Real estate can put a floor under the value of a retailer and make it easier for the company to borrow. Maybe a particular store concept doesn’t work out as consumers’ tastes change, but in that case, investors can always sell the land and buildings to someone with a better plan. Long-term leases can be similarly valuable. But what if the problem isn’t that a particular store is out of fashion, but that consumers are just shopping less at brick-and-mortar retailers in general? As more storefronts empty, the valuation floor will look wobblier.
This pace of closings puts 2018 on pace to pass 2017's record of 105 million square feet of retail space closed:
At last count, U.S. store closures announced this year reached a staggering 77 million square feet, according to data on national and regional chains compiled by CoStar Group Inc. That means retailers are well on their way to surpassing the record 105 million square feet announced for closure in all of 2017.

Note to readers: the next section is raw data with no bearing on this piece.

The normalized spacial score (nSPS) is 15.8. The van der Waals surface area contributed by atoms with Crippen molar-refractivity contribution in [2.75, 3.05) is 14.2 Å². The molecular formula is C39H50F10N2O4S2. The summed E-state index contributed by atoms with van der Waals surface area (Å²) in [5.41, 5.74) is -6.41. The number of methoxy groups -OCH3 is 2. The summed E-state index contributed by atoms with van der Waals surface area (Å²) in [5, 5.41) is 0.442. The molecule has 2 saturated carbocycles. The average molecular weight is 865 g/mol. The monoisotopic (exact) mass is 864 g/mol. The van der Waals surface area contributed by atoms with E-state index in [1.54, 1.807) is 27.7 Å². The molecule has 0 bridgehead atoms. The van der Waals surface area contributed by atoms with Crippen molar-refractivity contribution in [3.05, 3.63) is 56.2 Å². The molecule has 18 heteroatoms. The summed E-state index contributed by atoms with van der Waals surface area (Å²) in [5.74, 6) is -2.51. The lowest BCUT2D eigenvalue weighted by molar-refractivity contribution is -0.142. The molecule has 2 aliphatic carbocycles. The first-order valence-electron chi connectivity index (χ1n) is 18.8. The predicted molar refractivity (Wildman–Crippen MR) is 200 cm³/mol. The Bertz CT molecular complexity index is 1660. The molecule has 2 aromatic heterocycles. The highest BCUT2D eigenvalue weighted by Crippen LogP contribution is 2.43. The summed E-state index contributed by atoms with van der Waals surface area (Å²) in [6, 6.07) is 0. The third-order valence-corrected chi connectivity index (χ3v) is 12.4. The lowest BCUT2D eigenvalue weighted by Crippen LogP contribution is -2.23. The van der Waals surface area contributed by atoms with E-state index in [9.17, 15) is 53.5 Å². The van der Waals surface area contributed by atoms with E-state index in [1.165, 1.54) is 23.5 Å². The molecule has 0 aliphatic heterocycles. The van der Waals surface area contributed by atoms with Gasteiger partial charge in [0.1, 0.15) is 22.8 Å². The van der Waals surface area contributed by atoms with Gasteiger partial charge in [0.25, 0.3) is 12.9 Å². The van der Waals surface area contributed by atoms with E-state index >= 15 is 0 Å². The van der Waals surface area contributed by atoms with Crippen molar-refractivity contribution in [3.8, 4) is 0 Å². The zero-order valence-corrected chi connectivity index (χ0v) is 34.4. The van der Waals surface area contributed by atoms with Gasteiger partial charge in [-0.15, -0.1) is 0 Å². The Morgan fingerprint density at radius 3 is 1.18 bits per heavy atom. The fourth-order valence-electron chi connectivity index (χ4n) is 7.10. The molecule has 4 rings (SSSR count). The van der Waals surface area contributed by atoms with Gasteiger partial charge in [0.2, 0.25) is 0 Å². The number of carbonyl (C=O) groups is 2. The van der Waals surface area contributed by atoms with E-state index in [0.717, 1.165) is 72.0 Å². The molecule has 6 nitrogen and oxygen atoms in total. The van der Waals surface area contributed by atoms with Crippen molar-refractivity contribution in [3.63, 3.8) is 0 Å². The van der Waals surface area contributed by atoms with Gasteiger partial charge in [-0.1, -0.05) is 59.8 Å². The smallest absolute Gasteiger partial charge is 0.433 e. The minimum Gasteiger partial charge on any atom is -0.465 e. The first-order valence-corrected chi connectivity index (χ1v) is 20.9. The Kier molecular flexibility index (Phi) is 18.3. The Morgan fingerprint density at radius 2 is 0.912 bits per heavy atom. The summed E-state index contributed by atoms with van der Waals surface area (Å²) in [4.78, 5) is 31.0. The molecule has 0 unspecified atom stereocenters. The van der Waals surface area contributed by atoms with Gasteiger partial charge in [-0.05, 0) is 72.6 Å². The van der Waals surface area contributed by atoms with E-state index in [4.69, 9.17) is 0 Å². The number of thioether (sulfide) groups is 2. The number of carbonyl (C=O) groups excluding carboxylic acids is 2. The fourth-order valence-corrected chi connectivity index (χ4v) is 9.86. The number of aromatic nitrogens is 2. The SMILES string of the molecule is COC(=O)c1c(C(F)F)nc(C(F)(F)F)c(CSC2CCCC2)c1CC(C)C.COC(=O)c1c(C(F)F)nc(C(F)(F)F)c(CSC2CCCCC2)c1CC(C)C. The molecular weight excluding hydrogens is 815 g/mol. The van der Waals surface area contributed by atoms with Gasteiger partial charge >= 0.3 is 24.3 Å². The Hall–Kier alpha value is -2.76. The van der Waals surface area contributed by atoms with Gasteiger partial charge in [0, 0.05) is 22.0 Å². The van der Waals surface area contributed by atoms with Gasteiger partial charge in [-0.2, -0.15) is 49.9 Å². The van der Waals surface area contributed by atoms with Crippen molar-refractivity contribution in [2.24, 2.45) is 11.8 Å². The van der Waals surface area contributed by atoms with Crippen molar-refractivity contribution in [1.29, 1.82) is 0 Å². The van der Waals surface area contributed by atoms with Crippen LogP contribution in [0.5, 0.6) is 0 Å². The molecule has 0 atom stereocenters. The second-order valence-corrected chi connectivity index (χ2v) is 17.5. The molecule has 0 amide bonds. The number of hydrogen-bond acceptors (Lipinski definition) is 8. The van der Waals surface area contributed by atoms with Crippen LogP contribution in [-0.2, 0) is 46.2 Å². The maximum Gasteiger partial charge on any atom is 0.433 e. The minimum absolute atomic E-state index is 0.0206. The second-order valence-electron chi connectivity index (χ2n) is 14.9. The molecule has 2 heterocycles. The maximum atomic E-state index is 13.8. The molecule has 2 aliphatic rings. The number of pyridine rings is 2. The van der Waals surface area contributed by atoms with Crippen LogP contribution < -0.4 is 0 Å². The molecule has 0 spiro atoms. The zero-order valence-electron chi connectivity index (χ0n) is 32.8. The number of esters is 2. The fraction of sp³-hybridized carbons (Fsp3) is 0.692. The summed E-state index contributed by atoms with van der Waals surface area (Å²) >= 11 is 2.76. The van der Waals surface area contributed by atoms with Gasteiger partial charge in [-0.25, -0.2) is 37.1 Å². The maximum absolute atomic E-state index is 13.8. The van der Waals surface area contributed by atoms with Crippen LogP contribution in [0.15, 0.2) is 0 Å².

It doesn't look like the pace of these closings is going to slow anytime soon, either:
And with shifts to internet shopping and retailer debt woes continuing, there’s no indication the shakeout will end anytime soon. “A huge amount of retail real estate in the U.S. is going to meet its demise,” says James Corl, managing director and head of real estate at private equity firm Siguler Guff & Co. Property owners will “try to re-let it as a gun range or a church—or it’s going to go back to being a cornfield.”
So as retail property owners face yet another headwind, at least there is one mild positive to the story: in-store returns are at least putting foot traffic to their properties.